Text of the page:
We stopped for lunch at The Pier, a smart hotel on the waterfront with views over the busy dockyard, and the Stour and Orwell estuaries beyond. It used to be a railway hotel, built for passengers transferring between London trains and Continental ferries. Today it’s a destination in its own right, decorated with vintage railway posters from Harwich’s heyday as a seaside resort. Madeline had smoked salmon and a glass of champagne. Très chic. I had fish and chips, mushy peas and a pint of bitter.

Over lunch, I asked Madeline what makes Harwich so special. ‘It’s intimate; it’s ancient; it’s so historic. There’s so much still here,’ she said.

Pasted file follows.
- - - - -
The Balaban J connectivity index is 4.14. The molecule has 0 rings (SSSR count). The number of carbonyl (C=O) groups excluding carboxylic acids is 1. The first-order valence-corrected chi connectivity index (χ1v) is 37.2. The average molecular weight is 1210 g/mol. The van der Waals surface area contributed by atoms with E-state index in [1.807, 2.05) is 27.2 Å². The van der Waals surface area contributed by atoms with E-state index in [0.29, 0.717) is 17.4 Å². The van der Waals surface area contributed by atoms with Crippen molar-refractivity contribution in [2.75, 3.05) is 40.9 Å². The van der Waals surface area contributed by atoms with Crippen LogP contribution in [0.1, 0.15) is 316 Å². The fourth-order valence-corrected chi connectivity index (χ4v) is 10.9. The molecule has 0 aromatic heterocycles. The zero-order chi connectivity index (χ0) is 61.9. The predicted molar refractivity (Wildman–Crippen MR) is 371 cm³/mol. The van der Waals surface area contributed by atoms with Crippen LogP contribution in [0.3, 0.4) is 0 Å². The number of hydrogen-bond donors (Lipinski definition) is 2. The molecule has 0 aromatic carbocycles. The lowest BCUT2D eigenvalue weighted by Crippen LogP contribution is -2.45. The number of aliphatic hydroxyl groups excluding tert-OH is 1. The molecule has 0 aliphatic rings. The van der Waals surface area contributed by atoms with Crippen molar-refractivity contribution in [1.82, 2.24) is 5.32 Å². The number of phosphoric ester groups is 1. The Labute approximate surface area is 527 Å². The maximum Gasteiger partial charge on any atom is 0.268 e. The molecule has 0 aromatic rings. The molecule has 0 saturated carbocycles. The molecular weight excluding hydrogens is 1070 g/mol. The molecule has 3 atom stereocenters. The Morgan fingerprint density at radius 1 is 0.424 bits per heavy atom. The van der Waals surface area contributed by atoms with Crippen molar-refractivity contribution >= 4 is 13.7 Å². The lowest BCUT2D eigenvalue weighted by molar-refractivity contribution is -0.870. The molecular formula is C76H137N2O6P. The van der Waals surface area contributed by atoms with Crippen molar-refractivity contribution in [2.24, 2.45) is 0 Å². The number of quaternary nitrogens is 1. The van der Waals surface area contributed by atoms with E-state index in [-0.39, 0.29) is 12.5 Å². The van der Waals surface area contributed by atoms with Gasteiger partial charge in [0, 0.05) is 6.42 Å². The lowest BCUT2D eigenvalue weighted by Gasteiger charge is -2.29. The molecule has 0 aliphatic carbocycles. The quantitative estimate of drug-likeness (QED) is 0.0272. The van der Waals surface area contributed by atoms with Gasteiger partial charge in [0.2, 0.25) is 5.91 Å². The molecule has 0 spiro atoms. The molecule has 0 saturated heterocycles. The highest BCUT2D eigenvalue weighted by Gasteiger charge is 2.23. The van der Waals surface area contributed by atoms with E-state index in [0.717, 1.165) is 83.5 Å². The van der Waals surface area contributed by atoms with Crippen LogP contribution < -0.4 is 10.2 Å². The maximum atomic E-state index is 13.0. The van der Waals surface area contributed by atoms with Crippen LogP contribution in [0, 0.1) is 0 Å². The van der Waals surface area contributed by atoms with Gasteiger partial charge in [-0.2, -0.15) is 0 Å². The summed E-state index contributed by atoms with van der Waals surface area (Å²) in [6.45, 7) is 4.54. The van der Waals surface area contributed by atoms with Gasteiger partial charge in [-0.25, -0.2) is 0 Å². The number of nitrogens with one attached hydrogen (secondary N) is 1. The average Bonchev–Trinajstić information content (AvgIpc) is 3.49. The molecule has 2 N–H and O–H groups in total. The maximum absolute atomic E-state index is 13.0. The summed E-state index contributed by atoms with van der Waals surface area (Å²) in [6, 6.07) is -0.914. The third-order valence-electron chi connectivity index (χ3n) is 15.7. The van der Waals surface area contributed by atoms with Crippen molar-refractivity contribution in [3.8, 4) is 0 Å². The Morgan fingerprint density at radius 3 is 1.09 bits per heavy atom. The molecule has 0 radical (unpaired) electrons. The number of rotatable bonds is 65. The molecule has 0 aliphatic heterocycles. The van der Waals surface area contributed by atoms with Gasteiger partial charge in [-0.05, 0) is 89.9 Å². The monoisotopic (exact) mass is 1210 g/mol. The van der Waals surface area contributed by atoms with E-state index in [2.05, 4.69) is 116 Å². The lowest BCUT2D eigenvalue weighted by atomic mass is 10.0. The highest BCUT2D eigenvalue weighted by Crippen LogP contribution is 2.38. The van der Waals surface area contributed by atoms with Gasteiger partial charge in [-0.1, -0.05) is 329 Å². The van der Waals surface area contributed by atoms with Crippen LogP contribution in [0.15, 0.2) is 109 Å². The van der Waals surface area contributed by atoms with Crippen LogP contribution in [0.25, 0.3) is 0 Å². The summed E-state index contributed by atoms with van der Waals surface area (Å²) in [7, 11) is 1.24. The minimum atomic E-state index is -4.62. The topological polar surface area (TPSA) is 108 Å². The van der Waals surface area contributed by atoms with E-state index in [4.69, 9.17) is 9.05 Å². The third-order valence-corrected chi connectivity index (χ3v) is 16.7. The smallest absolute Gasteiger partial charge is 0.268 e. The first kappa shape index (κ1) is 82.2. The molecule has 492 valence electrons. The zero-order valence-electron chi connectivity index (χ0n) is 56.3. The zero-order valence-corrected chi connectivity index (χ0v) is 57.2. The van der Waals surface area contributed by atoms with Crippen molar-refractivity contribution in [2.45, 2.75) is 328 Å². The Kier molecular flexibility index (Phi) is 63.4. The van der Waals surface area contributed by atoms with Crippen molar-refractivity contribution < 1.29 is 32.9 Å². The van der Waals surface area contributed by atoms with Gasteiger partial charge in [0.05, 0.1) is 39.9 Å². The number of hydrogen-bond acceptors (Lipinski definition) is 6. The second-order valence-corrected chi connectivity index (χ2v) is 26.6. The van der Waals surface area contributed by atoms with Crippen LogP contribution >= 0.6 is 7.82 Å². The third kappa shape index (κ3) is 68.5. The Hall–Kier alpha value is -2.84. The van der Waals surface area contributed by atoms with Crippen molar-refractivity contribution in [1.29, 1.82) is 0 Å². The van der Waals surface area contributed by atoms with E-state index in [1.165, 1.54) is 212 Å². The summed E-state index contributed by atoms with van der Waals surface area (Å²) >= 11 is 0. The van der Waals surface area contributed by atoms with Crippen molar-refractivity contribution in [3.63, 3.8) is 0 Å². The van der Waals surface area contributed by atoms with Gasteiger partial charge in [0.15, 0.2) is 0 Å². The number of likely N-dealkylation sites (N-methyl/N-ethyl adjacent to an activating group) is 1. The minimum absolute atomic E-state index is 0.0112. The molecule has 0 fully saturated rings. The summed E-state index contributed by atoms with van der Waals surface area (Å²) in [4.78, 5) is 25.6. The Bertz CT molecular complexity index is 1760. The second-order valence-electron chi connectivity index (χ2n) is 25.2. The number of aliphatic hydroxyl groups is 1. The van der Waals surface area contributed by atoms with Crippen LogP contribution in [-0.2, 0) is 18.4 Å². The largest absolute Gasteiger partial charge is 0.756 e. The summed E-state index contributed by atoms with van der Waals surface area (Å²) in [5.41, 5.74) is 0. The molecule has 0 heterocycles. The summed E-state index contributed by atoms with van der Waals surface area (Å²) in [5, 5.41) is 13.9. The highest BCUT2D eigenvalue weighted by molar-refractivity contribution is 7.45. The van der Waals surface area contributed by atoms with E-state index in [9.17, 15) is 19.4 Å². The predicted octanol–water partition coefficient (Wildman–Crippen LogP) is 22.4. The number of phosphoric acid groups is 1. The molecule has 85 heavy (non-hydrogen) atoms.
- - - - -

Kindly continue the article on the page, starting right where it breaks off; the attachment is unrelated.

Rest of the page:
‘It’s unique – it’s as it was,’ concurs David. ‘It’s still more or less as it used to be 500 years ago.’

We finished our tour at the top of the High Lighthouse, so called because it’s higher than the Low Lighthouse, 150 yards away. Why did Harwich need two lighthouses, so close together? Well, if you were out at sea, looking for a safe passage into port, you simply lined up these two lights, and that gave you the correct course. Clever. The Low Lighthouse is now a Maritime Museum.

The High Lighthouse marks the end of the Essex Way, an 82-mile hiking trail that runs all the way to Epping. My train back to London took an hour and a half. Next time I plan to walk it.